Similarly, this anxiety was framing the argument.  I was approaching the night when, during the previous night I had had an anxiety attack.  Therefore, my anxiety bully proclaimed, there was a 100% chance of an anxiety attack this night.  And the next night.  And the one after that.  The anxiety bully told me that I was incapable of going to sleep and staying asleep the entire night.

In truth, though, the bullies NEED to define the rules to protect themselves from behaviors that would stop them.  Seeking help doesn’t weaken the bullying victim.  It strengthens them.  Getting help when you need it can lead to the bully being forced to back off.  Similarly, the anxiety bully was purposefully focusing in on the nights when I had an anxiety attack and ignoring all of the nights when I went to sleep and slept fine.  It tried to keep my focus away from anything that might help me to increase its own power.

Thankfully, I was able to get to sleep just fine that night and proved my anxiety bully wrong.  Putting your anxieties in context can be tricky when in the midst of an anxiety attack.  It won’t help defeat every one you might have.  However, if you feel one coming on, remembering the times that everything went smoothly might aid in warding off anxiety’s bullying tactics.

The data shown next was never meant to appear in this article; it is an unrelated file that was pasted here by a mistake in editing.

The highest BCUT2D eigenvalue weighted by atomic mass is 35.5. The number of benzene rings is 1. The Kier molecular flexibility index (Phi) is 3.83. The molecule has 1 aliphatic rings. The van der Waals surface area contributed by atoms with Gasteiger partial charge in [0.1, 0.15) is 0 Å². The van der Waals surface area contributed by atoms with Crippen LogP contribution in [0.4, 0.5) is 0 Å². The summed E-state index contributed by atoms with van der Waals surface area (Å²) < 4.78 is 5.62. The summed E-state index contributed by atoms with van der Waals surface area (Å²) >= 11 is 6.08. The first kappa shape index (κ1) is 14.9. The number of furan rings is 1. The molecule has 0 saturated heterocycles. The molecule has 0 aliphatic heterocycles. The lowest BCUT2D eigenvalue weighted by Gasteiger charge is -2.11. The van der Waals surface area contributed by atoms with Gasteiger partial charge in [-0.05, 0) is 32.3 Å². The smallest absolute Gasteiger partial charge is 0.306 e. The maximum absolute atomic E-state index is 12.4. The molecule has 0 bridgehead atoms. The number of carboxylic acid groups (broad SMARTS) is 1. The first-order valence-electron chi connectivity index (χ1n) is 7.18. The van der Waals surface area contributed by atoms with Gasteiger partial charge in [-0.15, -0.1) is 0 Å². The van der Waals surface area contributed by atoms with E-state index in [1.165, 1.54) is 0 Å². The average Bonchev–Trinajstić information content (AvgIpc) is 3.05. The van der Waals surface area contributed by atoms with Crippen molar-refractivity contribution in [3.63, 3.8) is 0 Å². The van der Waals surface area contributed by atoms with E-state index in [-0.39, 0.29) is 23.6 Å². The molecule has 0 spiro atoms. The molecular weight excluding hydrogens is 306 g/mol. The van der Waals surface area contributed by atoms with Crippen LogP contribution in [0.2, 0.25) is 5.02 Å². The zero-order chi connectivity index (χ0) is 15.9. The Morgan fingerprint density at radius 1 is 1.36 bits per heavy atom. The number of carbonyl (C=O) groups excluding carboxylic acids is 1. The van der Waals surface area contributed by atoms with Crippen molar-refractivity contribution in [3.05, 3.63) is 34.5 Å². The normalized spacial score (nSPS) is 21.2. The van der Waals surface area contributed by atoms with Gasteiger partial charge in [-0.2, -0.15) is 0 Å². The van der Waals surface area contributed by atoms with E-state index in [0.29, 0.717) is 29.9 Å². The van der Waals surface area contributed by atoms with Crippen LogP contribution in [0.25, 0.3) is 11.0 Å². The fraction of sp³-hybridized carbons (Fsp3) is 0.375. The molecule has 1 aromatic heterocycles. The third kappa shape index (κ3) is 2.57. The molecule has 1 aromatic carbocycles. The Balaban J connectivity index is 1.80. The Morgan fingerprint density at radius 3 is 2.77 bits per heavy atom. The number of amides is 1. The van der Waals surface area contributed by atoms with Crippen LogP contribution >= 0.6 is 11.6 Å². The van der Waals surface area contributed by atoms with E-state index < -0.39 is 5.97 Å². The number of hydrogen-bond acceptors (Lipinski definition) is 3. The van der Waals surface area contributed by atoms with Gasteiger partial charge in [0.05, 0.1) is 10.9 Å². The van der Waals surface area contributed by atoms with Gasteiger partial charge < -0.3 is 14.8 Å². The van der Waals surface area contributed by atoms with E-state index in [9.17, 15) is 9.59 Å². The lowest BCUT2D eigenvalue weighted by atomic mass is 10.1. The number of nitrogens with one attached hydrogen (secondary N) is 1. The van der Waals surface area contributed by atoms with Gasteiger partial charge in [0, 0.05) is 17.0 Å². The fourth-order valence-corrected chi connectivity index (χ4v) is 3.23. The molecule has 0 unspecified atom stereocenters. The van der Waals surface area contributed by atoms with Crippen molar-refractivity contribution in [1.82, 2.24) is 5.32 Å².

NOTE: The image above is a portion of a web comic by Lunarbaboon.  He posted this comic the night I had an anxiety attack about fearing not being able to sleep due to an anxiety attack.  Besides drawing funny, insightful, and amazingly entertaining comics, he obviously has hidden a camera in my house somewhere to gather his material.  How else would his comics mirror my life so often?  In any event, he was gracious enough to grant me permission to use part of his comic in my post.  Go to his website and read a few dozen of his comics.  You won’t be disappointed.

The Importance of Playing

Platformer_Game"But we didn’t get time to play!!!"

Sadly, these words have been uttered often this week.  Thanks to various activities, the boys have had little time for playing in the afternoon after they return home, eat dinner, and finish their homework.  All too often, they’ll finish their last homework problem only to find that they have a mere ten minutes until they need to start getting ready for bed.